* Islam is a complete system of government and social management for the world, which cannot be combined with human-centric concepts such as electoral democracy, political parties, religious freedom, secularism, acceptance of atheism, pluralism, multiculturalism, moral subjectivity, homosexuality, gender fluidity and so on.
* The Islamic caliphate in the past ruled much of the then known world and must recover the lands it lost while reasserting the integrity of Muslim law and practice in the territories which are nominally Muslim (Dar ul Islam).
* All deviations from the original practice of the Prophet and his companions (Salafa) must be wiped out and the “true faith” restored.
* The modern world is ruled by a Satanic, Godless hedonistic philosophy, which makes man’s desires the only rule, provided he has money to satisfy them.
* Islam is incompatible with this perverse system and is God’s weapon to fight and destroy it by all means available.
* The community of believers (Ummah) is one and indivisible, contrary to the widespread opinion that there are “many Islams” divided by history, culture and geography. The loyalty of Muslims is to the Ummah and not to tribes, nation-states, a global secular government or anything else.
* Jihad, the holy or righteous war against infidels, whether they are juridically Muslim or not is the weapon given by God to restore his rule and it is incumbent on Muslims who desire salvation, promised by Him if they sacrifice their bodies in this endeavour.
This worldview is inaccessible to secular “scientific” minds brought up in the spirit of scepticism and relativism. Thus we witness almost daily in the news the bemused and disbelieving reactions of western elites and people who claim not to understand why the followers of that doctrine go on the rampage to kill innocent and anonymous bystanders. As a result of an unwillingness to face reality, the global elite and mainstream society have almost uniformly adopted an attitude of denial, often claiming that such or such terrorist act was caused by personal frustrations, economic deprivation or mental derangement and was not related to any political or religious objective. Even less pertinent is the attempt by some well meaning non-Muslims to argue that the belief system of extremists has nothing to do with their religion, which they claim to know better than its native practitioners. Yet in effect what those idealists do is selectively interpret an unfamiliar creed and retain what they like about it while ignoring what they find disturbing or incompatible with their own views.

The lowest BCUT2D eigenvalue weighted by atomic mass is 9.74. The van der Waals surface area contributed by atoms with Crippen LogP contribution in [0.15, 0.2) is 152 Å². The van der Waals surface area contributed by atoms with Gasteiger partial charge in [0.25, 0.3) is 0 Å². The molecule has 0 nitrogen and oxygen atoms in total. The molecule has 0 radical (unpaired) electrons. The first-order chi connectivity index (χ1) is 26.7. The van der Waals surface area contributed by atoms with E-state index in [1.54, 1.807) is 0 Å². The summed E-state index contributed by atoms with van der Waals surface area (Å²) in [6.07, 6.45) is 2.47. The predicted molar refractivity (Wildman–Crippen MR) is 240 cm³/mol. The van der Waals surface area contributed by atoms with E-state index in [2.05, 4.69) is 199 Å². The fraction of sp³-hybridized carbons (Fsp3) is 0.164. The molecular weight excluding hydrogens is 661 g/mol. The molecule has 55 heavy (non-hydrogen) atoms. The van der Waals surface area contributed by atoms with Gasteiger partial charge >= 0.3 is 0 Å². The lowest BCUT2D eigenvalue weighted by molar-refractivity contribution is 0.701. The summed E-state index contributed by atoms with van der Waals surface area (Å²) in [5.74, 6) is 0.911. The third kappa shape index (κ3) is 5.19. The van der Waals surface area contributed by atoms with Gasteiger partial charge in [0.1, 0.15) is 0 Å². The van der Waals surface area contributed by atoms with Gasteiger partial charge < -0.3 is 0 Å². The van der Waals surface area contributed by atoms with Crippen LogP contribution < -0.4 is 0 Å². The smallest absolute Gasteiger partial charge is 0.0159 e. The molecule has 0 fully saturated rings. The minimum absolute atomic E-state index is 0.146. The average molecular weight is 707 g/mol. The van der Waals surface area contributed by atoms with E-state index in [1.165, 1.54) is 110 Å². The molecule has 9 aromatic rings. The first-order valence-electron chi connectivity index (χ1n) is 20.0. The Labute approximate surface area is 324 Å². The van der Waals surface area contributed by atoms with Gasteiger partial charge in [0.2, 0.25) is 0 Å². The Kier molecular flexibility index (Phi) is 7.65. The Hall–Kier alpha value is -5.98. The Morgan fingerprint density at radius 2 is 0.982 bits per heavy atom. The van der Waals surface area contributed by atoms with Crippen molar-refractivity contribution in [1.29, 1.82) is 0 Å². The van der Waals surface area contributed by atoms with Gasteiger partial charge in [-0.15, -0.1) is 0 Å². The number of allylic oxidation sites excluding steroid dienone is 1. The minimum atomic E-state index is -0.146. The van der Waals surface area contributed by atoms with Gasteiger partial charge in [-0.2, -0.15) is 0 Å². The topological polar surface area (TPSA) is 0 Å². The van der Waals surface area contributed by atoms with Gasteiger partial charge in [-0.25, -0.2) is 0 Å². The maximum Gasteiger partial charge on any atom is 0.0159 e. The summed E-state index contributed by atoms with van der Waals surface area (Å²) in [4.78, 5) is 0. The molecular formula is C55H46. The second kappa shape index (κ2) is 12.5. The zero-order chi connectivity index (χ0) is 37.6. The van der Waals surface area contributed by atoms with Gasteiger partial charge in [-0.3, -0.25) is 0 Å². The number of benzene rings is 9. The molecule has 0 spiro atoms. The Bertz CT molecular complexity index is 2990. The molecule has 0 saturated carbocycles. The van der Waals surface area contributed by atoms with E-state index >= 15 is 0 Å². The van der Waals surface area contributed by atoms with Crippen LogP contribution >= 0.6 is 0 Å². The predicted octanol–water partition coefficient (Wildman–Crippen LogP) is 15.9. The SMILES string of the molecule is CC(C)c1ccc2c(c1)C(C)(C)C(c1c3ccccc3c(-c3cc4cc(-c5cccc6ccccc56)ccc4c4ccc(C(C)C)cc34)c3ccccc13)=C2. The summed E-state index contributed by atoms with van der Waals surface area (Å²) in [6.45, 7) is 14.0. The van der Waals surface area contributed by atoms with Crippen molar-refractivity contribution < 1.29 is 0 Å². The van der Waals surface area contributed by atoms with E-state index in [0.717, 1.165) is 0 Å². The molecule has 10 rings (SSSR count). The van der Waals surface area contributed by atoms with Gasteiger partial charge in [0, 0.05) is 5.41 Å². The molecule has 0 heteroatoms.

Yet more and more people realise that those politically correct reactions are ineffective and can even prove suicidal. As Imam Yusuf Al Qaradawi, a prominent scholar and preacher close to the Muslim Brotherhood, famously said about the West: “Your democratic laws force you to accept us, our Islamic laws will enable us to conquer (or convert) you.”
Khalid Sheykh Mohammed, the Al Qaeda mastermind who was held in secret detention for many years by the Americans is known to have spoken about the “peaceful invasion” that would enable Muslims to take control of European societies after changing their composition and character. Those religious ideologues are quite clear that legislation based on human rights can be used to their advantage by preventing those bound by it from effectively controlling and stopping the tide of immigration. The international Tamkeen Project revealed by a Muslim student leader is intended to “acclimatize Europe to Muslim religious law and lifestyles”, not make local Muslim citizens conform to the laws of the land. The radical strategists perceive the weakness of amorphous and pluralistic, money-driven polities, moved by a combination of sentimental humanitarianism and short-sighted utilitarianism to which they oppose the steely resolve, the patience and the willpower of their fighters hidden in the mostly passive mass of the immigrant communities, estranged from and resentful of the nations in which they live and generally unwilling or unable to expel the extremist virus in their midst.
Part II will be published next week.